[Editor’s note: This venue is closed indefinitely as of 5/31/2019.]
NEW YORK (CBSNewYork) – At Ramen Shack in Long Island City, ramen is an obsession.
“I am a ramen freak,” said chef Keizo Shimamoto, a Japanese American born and raised in Los Angeles.
His pursuit of perfect ramen took him to Japan, where he honed his craft.
“I spent four years in Tokyo, and I studied at three different shops,” he said.
“I [traveled] from the northernmost island of Hokkaido to the southernmost of Kyushu, and I ate 55 bowls in 28 days once,” he said. “So I’ve experienced all these different styles… but still, my heart goes back to the Tokyo-style shoyu ramen. It’s a light chicken broth with a little bit of fish and deep flavors of soy sauce.”
“I’ve been trying to mimic [a] bowl I had when I was six years old, when my mom took me for the first time. So that nostalgia has been stuck in my head, and I’ve been trying to recreate it ever since.”
Upon returning to the States, he put his skills to the test.
“Ramen Shack started as a pop-up,” he said. “It slowly evolved into what it is now, a seven-day, ten-seat operation.”
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He infuses his broths with aromatics like ginger, garlic, and napa cabbage—flavors that take time to mature.
“A bowl of ramen can take two weeks to make,” he said.
Shimamoto is as deliberate about eating ramen as is he is about making it.
“You can eat [ramen] any way you like, but for me, I like to sniff the aromas first. Then I take a little bit of soup, and then I’ll go on to the noodles and then the toppings.”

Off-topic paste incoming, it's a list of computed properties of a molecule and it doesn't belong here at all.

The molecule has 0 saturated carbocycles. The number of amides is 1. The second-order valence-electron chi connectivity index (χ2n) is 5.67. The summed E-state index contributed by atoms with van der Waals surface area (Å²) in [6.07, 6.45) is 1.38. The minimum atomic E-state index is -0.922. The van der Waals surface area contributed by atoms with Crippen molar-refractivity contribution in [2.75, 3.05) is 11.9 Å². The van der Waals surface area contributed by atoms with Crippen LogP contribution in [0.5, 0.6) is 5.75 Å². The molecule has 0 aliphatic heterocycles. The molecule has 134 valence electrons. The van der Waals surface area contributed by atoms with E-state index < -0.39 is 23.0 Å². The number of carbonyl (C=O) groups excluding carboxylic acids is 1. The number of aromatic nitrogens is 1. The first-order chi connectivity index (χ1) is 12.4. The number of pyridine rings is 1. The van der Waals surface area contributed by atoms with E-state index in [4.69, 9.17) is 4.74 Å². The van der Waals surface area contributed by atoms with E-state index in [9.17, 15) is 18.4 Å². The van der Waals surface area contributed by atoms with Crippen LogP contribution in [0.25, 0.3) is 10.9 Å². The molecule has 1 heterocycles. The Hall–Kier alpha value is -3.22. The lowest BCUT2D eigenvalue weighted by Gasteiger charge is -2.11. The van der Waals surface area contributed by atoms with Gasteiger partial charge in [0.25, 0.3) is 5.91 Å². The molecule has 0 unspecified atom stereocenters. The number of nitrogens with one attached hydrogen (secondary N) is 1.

“When I go to a ramen shop, I usually don’t like to share,” he said. “The bowl will change as you eat it, so that first sip, that first bite will hopefully not be the same as the last.”
Slurping noodles can be a key part of the process.
“When you slurp a bowl of ramen, it enables you to use more senses to enjoy the bowl,” he said. “A bowl of ramen is really piping hot, and you want to eat it while it’s hot, so if you slurp, that air that goes into your mouth with the noodle kind of cools it down at the same time.”
For him, ramen can provide an emotional experience.
“Not really chatting too much but getting lost in your own thoughts, that’s when ramen is at its best,” he said. “After a long day, you’re trying to find comfort. Sometimes when you have soup and noodles, it just touches you.”
At Ramen Shack, Shimamoto offers customers a piece of his culture and history.
“For those people that have had ramen in Japan, I want them to feel nostalgia. If they’ve never been to Japan . . . it’s representing my background,” he said. “I grew up in both cultures, and a lot of the parts of the Japanese culture that intrigued me growing up, I want my fellow Americans to feel that too.”
13-13 40th Avenue
Long Island City, NY 11101
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